Jordan will not renew parts of a 1994 peace treaty that leases two areas on the Jordan River to Israel, saying Jordan aims to practice “full sovereignty on our land.” Israel’s neighboring nation could have been more flexible on the issue of renewing the leases, but chose not to.

In a statement on Sunday—a year in advance of the full termination of the lease and the anniversary of the assassination of former Prime Minister Yitzhak Rabin, with whom his father signed the agreement—Jordan’s King Abdullah announced that “our priority in these regional circumstances is to protect our interests, and do whatever is required for Jordan and the Jordanians.”

Senior officials in the Jordanian government told Al-Hayat newspaper that due to Israeli Prime Minister Benjamin Netanyahu’s stalwart position on Jerusalem and other holy places, Jordan chose to reject a renewal of the leases.

The original peace agreement stipulates that the 25-year lease could be renewed by both parties after 25 years, but that both sides had the option to abandon the deal, subject to an announcement one year prior to termination, which is set to occur in 2019.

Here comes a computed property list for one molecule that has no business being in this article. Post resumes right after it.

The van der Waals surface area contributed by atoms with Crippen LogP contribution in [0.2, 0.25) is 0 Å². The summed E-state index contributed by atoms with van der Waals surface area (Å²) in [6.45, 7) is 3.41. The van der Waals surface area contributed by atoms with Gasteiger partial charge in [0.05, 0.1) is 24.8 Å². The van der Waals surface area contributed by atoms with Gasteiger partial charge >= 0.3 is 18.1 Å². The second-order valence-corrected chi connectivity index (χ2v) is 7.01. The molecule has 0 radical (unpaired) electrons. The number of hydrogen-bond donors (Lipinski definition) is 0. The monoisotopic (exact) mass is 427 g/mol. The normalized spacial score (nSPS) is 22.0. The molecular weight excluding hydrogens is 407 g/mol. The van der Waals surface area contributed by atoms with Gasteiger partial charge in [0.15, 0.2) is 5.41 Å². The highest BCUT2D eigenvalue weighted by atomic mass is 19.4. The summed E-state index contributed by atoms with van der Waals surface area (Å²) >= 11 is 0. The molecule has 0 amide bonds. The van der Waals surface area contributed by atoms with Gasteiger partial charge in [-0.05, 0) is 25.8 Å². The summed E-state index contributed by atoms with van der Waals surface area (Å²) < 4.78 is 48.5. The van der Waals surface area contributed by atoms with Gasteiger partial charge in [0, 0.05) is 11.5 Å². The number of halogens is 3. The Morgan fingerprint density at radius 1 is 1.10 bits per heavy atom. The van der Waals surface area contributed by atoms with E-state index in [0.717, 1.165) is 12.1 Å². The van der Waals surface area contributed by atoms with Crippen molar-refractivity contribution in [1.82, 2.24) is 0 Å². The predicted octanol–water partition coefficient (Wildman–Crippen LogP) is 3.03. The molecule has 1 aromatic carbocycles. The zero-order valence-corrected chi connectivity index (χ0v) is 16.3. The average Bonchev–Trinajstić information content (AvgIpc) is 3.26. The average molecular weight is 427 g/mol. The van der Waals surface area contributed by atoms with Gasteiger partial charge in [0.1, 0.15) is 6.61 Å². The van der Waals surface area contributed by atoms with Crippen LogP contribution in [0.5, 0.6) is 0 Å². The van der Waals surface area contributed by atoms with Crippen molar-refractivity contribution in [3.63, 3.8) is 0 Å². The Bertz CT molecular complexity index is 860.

Abdullah did not state a reason for ending the lease to Israel, but analysts note that his popularity has dwindled in recent years, and that a public stand against Israel was met with excitement and patriotism in Jordan. Pressure included a letter signed by 80 Jordanian lawmakers demanding that he cancel the agreement.

The leases include the area of Naharayim in the north, where the Yarmouk River flows into the Jordan River and powers a hydroelectric plant near the Isle of Peace tourist spot, and Tzofar in the southern Arava desert, where a small Jewish community engages in farming, and stands to lose some 250 acres of land and 30 farms.

At a memorial for Rabin on Sunday, Netanyahu responded that the Israeli-Jordanian peace treaty is “an agreement of true peace,” and that Israel would enter into negotiations with Jordan to renew the lease.

In 1997, a Jordanian soldier opened fire on a group of seventh- and eighth-grade girls from Beit Shemesh on a field trip to the Island of Peace, killing seven girls and injuring six. The soldier, Ahmed Daqamseh, was apprehended by Jordanian forces and sentenced to life in prison, but was released before he served even 20 years. He enjoys a hero’s status in some segments of Jordanian society.